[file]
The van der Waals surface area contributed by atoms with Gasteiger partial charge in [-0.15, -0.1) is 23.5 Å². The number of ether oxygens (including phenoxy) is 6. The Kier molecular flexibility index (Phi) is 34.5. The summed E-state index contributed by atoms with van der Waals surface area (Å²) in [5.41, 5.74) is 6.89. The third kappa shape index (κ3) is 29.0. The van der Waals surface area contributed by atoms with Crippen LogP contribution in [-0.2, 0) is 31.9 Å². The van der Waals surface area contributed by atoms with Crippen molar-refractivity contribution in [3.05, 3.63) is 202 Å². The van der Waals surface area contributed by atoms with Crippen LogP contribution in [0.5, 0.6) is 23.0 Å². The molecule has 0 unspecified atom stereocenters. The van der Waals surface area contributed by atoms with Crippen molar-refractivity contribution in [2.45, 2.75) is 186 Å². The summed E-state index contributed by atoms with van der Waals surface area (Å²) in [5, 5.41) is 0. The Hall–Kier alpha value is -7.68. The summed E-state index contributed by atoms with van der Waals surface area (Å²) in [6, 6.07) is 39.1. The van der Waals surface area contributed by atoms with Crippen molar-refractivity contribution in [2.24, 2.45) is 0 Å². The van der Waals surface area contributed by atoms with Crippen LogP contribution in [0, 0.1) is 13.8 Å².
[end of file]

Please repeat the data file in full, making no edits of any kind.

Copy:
The van der Waals surface area contributed by atoms with Gasteiger partial charge in [-0.15, -0.1) is 23.5 Å². The number of ether oxygens (including phenoxy) is 6. The Kier molecular flexibility index (Phi) is 34.5. The summed E-state index contributed by atoms with van der Waals surface area (Å²) in [5.41, 5.74) is 6.89. The third kappa shape index (κ3) is 29.0. The van der Waals surface area contributed by atoms with Crippen LogP contribution in [-0.2, 0) is 31.9 Å². The van der Waals surface area contributed by atoms with Crippen molar-refractivity contribution in [3.05, 3.63) is 202 Å². The van der Waals surface area contributed by atoms with Crippen LogP contribution in [0.5, 0.6) is 23.0 Å². The molecule has 0 unspecified atom stereocenters. The van der Waals surface area contributed by atoms with Crippen molar-refractivity contribution in [2.45, 2.75) is 186 Å². The summed E-state index contributed by atoms with van der Waals surface area (Å²) in [5, 5.41) is 0. The Hall–Kier alpha value is -7.68. The summed E-state index contributed by atoms with van der Waals surface area (Å²) in [6, 6.07) is 39.1. The van der Waals surface area contributed by atoms with Crippen molar-refractivity contribution in [2.24, 2.45) is 0 Å². The van der Waals surface area contributed by atoms with Crippen LogP contribution in [0, 0.1) is 13.8 Å².